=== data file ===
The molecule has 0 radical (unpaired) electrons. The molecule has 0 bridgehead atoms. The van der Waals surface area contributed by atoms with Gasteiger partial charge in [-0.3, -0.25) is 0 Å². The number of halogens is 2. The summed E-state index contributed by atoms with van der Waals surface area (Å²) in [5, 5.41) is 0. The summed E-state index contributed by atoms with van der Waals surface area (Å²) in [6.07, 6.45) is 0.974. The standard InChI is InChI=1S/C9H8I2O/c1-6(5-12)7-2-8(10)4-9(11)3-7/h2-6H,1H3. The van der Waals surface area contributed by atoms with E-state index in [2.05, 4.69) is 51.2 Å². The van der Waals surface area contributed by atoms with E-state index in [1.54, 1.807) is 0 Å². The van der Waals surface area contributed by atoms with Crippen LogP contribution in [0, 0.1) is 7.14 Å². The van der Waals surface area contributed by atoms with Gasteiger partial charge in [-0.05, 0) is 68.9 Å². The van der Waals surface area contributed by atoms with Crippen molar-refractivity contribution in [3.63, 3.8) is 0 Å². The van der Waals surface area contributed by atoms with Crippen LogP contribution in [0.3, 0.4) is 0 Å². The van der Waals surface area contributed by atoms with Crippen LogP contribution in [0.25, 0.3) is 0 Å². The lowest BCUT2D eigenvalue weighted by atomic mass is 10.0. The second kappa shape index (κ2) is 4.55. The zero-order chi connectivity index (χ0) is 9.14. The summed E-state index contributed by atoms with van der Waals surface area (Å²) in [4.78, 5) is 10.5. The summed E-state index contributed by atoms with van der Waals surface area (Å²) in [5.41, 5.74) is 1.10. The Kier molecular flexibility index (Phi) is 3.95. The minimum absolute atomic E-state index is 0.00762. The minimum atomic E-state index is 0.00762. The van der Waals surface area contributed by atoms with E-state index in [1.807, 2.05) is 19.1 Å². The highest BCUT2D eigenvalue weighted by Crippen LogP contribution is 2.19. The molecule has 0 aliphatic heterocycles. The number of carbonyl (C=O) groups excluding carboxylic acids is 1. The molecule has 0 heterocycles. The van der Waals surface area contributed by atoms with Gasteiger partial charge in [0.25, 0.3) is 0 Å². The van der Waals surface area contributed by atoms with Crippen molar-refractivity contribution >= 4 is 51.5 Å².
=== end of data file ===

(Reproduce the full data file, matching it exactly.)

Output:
The molecule has 0 radical (unpaired) electrons. The molecule has 0 bridgehead atoms. The van der Waals surface area contributed by atoms with Gasteiger partial charge in [-0.3, -0.25) is 0 Å². The number of halogens is 2. The summed E-state index contributed by atoms with van der Waals surface area (Å²) in [5, 5.41) is 0. The summed E-state index contributed by atoms with van der Waals surface area (Å²) in [6.07, 6.45) is 0.974. The standard InChI is InChI=1S/C9H8I2O/c1-6(5-12)7-2-8(10)4-9(11)3-7/h2-6H,1H3. The van der Waals surface area contributed by atoms with E-state index in [2.05, 4.69) is 51.2 Å². The van der Waals surface area contributed by atoms with E-state index in [1.54, 1.807) is 0 Å². The van der Waals surface area contributed by atoms with Crippen LogP contribution in [0, 0.1) is 7.14 Å². The van der Waals surface area contributed by atoms with Gasteiger partial charge in [-0.05, 0) is 68.9 Å². The van der Waals surface area contributed by atoms with Crippen molar-refractivity contribution in [3.63, 3.8) is 0 Å². The van der Waals surface area contributed by atoms with Crippen LogP contribution in [0.3, 0.4) is 0 Å². The van der Waals surface area contributed by atoms with Crippen LogP contribution in [0.25, 0.3) is 0 Å². The lowest BCUT2D eigenvalue weighted by atomic mass is 10.0. The second kappa shape index (κ2) is 4.55. The zero-order chi connectivity index (χ0) is 9.14. The summed E-state index contributed by atoms with van der Waals surface area (Å²) in [4.78, 5) is 10.5. The summed E-state index contributed by atoms with van der Waals surface area (Å²) in [5.41, 5.74) is 1.10. The Kier molecular flexibility index (Phi) is 3.95. The minimum absolute atomic E-state index is 0.00762. The minimum atomic E-state index is 0.00762. The van der Waals surface area contributed by atoms with E-state index in [1.807, 2.05) is 19.1 Å². The highest BCUT2D eigenvalue weighted by Crippen LogP contribution is 2.19. The molecule has 0 aliphatic heterocycles. The number of carbonyl (C=O) groups excluding carboxylic acids is 1. The molecule has 0 heterocycles. The van der Waals surface area contributed by atoms with Gasteiger partial charge in [0.25, 0.3) is 0 Å². The van der Waals surface area contributed by atoms with Crippen molar-refractivity contribution >= 4 is 51.5 Å².